I’m learning a lot as a teacher
Every year, as January draws us into its cold, dark self, away from the uplifting final weeks of the prior year, I catch myself contemplating what the next twelve months will bring. From world events to my own personal blessings and trials, I wonder how life might change for myself and for all of us as a whole. At the end of each year, looking back, I am typically unable to say, “That year went just as I figured it would.” Rather, I usually end up declaring that I never would have imagined this, that, and the other thing happening. During 2010, the most significant change to occur in my life was being able to formally embark on the teaching aspect of my design career.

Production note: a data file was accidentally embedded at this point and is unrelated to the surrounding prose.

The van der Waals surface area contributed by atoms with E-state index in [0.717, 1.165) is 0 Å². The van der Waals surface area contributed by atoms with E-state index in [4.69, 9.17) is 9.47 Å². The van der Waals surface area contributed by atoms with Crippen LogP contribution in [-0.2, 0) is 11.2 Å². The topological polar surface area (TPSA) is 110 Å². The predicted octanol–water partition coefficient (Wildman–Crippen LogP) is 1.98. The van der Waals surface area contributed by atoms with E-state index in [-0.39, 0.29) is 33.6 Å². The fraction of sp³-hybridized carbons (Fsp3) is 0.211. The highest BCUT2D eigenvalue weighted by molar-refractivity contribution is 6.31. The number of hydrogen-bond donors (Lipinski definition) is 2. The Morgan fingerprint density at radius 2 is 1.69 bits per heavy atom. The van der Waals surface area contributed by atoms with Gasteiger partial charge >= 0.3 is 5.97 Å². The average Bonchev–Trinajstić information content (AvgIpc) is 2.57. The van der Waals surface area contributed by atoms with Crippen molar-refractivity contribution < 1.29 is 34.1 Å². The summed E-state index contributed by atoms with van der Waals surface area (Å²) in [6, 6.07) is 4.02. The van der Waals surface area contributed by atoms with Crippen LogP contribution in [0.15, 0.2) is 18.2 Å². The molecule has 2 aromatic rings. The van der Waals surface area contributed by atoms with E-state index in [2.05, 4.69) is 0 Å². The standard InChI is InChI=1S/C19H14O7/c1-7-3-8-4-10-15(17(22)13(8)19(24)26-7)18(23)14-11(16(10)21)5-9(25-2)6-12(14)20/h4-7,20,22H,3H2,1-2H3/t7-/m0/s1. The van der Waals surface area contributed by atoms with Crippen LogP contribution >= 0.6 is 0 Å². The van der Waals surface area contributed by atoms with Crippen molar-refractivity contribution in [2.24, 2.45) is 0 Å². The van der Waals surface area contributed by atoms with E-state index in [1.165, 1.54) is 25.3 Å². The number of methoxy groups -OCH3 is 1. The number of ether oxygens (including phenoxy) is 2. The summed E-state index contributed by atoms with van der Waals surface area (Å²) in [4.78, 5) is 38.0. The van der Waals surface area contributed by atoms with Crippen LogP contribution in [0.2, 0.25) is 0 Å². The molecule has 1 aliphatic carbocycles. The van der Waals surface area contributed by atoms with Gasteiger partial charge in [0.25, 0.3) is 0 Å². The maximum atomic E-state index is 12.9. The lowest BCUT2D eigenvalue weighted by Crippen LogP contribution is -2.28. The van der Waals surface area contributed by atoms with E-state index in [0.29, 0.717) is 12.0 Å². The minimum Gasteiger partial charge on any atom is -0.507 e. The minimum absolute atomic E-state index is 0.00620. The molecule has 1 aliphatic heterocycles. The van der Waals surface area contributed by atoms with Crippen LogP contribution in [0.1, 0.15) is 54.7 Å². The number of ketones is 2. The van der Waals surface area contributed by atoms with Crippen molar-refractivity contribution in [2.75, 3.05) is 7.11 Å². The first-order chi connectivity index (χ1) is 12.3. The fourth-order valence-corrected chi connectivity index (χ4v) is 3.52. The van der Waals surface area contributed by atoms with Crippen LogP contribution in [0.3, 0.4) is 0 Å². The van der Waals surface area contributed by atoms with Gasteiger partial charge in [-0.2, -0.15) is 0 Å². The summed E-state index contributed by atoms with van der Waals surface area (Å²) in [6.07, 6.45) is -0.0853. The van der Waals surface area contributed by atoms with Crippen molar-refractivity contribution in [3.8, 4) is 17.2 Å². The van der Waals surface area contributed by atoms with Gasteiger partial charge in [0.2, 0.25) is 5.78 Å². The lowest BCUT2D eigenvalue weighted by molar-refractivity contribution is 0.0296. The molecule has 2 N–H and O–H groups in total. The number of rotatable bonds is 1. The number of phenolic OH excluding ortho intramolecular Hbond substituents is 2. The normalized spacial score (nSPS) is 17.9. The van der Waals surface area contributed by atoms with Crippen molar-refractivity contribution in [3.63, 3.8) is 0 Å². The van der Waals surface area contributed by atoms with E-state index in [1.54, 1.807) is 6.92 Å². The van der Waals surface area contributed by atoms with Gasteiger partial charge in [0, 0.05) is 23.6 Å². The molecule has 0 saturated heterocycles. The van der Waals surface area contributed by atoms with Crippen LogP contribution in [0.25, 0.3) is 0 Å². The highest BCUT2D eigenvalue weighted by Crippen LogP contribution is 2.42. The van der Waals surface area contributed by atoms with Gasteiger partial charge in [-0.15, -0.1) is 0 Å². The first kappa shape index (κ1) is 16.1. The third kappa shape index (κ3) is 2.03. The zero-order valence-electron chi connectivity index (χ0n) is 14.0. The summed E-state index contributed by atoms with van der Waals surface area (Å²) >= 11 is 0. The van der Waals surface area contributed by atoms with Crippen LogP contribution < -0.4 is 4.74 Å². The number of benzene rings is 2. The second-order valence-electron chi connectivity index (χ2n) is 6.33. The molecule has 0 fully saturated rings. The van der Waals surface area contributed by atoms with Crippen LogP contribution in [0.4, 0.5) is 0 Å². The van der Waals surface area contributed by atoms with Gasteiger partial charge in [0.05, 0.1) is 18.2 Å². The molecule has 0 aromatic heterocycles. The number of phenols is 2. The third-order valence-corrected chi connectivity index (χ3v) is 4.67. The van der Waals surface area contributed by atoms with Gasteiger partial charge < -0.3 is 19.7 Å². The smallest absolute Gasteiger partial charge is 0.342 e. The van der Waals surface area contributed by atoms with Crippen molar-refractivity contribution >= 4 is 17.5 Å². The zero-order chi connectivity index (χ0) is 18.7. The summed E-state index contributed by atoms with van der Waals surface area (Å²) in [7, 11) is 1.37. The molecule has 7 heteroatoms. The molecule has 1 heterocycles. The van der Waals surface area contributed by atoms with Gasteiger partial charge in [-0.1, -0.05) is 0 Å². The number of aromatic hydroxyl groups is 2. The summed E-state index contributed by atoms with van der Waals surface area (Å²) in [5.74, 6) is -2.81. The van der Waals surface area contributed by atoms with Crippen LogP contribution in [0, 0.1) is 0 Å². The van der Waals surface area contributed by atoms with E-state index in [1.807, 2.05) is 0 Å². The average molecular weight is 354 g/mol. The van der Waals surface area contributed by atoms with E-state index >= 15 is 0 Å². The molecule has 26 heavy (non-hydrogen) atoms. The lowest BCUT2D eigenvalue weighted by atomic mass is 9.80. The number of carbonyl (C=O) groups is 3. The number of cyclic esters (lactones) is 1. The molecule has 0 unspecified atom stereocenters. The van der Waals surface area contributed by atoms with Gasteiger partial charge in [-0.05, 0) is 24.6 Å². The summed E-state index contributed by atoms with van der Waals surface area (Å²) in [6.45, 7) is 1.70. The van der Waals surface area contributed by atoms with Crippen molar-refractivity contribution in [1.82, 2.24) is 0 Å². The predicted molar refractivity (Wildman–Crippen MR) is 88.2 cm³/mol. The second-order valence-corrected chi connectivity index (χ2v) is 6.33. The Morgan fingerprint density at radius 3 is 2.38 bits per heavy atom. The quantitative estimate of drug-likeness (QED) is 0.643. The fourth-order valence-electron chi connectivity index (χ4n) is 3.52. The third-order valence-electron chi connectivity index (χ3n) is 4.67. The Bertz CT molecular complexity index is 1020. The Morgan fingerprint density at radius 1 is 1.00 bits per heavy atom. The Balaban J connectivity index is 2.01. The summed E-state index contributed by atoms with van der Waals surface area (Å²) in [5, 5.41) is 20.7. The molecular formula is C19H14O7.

I have long wanted to be a teacher, and at many times regretted not seriously considering that option when I was younger. I have several teachers in my family and like many other hereditary characteristics, teaching seems to be in my DNA. As my design career progressed, I was always being reminded of my desire to teach. Such reminders would come while sharing knowledge with co-workers, helping designers more junior than myself become acquainted with the tools and tricks of the trade, and even when working my way through design challenges of my own which would inspire me to share the “lessons” with others. I was often told I’d be a good teacher, and that alone was a very well-received compliment. Whenever I was told that, it was yet another confirmation of my passion for teaching and I liked that it was evident to others. The true eye opener happened eight years ago (at the time, during my sixth year of working professionally), when I was invited to be a guest professor at the YWAM design school in Burtigny, Switzerland. It was that short stint of sharing my passion for design with a very culturally diverse group of students, that left me feeling truly alive. Not only was I excited to be amongst a group of students eager to take part in an industry that I was very passionate about, but witnessing the results of their learning, was amazing. It was much like one of my favorite aspects of design: a mere conceptual thought working its way into reality. In the case of teaching, I was watching students who knew little to nothing about about design and the tools we use, learning and producing based on their own imaginations and ideas. It was so inspiring to see the students’ skills and subsequent enthusiasm grow simultaneously as they completed projects with incredible results. The students were satisfied and proud of themselves and I was thrilled with their progress. The best part of the experience was the feedback that I received. Many students expressed their joy of design and their growing abilities to execute their ideas. Several complimented my teaching and told me that they had fun. Design/fun/teaching—with that, I went back to Canada determined to someday be a teacher. I had no idea how or when I would achieve that dream, but I knew that it was something I should pursue and would someday be doing.